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stephaneww

The solution of the Cosmological constant problem ?

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[math]\dot{a}[/math] is velocity of the scale factor

[math]\ddot{a}[/math] is acceleration of scale factor

An interesting equation using time derivatives

[math]\dot{H}=\frac{\ddot{a}}{\dot{a}}[/math] shows that even though the Hubble parameter is decelerating ie slowing down the scale factor is accelerating.

On the repulsive gravity (lol a very inaccurate descriptive but some literature uses the term) I personally think it's misleading as one might think anti gravity which is wrong.

You can have a force term due to the negative vacuum term w=-1 but you cannot treat it from a centre or an average direction.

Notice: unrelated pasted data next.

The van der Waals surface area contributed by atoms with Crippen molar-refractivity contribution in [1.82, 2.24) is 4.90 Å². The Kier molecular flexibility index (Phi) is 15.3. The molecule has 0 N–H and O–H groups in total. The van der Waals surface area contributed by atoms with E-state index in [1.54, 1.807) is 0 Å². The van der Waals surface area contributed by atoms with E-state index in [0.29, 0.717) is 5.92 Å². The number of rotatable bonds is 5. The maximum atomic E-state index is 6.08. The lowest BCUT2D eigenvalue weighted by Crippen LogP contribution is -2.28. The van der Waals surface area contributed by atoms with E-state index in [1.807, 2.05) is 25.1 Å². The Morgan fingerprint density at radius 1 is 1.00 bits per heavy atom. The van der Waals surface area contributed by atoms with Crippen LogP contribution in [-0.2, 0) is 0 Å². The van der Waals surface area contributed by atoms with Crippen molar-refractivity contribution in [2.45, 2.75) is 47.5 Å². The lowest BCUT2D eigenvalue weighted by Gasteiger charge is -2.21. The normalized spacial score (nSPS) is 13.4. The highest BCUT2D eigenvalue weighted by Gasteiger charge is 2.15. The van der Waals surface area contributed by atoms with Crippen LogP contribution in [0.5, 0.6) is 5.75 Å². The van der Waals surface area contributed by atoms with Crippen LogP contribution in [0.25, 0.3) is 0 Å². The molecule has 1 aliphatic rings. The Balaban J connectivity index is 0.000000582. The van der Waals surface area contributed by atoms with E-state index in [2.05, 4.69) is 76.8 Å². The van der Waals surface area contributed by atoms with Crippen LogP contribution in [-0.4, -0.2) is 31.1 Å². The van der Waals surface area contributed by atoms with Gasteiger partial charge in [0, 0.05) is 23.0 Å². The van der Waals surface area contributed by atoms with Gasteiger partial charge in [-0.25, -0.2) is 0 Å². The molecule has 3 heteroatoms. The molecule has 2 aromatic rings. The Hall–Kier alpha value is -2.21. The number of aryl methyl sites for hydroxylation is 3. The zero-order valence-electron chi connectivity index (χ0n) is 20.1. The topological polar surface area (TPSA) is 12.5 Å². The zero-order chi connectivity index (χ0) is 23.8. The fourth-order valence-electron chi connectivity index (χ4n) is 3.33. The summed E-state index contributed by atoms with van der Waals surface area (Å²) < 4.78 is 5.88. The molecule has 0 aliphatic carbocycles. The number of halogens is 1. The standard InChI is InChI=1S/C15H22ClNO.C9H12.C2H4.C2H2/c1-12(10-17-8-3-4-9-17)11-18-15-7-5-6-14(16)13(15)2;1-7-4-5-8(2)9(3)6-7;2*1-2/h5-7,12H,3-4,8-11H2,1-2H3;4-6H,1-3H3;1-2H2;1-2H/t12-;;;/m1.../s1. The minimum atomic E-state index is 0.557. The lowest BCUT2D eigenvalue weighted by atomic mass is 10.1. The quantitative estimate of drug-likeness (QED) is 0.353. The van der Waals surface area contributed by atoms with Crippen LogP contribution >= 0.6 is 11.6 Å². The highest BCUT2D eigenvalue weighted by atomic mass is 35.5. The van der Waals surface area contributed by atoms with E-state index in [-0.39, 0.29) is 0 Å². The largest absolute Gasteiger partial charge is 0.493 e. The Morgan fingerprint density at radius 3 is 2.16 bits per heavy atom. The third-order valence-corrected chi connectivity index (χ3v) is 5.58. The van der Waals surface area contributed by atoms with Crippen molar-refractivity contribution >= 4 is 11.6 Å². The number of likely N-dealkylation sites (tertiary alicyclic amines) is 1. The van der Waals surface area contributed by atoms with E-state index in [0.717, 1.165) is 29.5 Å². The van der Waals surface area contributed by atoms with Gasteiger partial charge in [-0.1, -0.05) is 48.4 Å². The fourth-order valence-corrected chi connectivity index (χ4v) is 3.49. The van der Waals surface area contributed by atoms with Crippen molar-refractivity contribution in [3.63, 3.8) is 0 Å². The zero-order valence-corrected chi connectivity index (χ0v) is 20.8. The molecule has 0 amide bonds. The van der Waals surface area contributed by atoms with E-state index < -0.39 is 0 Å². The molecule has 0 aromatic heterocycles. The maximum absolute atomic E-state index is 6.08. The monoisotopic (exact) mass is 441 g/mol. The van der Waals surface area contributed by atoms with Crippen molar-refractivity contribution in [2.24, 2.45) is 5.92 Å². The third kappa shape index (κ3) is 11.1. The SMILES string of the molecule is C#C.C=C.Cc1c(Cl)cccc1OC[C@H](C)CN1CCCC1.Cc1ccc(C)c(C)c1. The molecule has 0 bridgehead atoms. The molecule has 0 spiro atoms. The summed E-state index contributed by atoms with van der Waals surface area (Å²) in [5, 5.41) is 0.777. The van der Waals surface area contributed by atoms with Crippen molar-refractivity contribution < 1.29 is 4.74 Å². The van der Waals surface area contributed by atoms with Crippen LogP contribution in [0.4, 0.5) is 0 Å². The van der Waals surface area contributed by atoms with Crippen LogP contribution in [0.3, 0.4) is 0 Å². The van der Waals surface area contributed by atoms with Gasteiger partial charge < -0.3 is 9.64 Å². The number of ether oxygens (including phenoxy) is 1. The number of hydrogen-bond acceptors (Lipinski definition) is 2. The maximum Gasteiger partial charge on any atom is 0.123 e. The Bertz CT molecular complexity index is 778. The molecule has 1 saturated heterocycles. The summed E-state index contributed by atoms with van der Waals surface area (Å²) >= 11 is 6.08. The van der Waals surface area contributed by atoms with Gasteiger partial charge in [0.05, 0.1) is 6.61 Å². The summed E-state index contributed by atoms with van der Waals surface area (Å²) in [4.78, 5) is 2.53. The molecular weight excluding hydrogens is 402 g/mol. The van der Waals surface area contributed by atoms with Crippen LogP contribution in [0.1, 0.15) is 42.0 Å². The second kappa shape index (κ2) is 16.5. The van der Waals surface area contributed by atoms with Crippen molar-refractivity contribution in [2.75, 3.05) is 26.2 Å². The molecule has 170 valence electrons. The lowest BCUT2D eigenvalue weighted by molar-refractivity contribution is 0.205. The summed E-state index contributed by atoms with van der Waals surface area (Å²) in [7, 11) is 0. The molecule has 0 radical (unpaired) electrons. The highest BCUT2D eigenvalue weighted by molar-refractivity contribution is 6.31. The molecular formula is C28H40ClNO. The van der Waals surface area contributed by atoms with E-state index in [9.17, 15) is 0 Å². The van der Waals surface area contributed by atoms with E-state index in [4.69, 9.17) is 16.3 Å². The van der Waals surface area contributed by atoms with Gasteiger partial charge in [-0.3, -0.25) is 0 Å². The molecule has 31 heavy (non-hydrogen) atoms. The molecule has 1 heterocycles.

Every location of spacetime the  vector will be in every direction.  Ie space expanding. Under that condition the usage of the term Planck force could apply for each discrete quantization of spacetime. The result will be the number of Planck length units will be increasing as space expands.

Edited by Mordred

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26 minutes ago, Mordred said:

Every location of spacetime the  vector will be in every direction.  Ie space expanding. Under that condition the usage of the term Planck force could apply for each discrete quantization of spacetime.

This time, it's definitive. I have understood that you are right on this issue.  :)

Edited by stephaneww

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Arf I didn't pay attention that you edited to add this: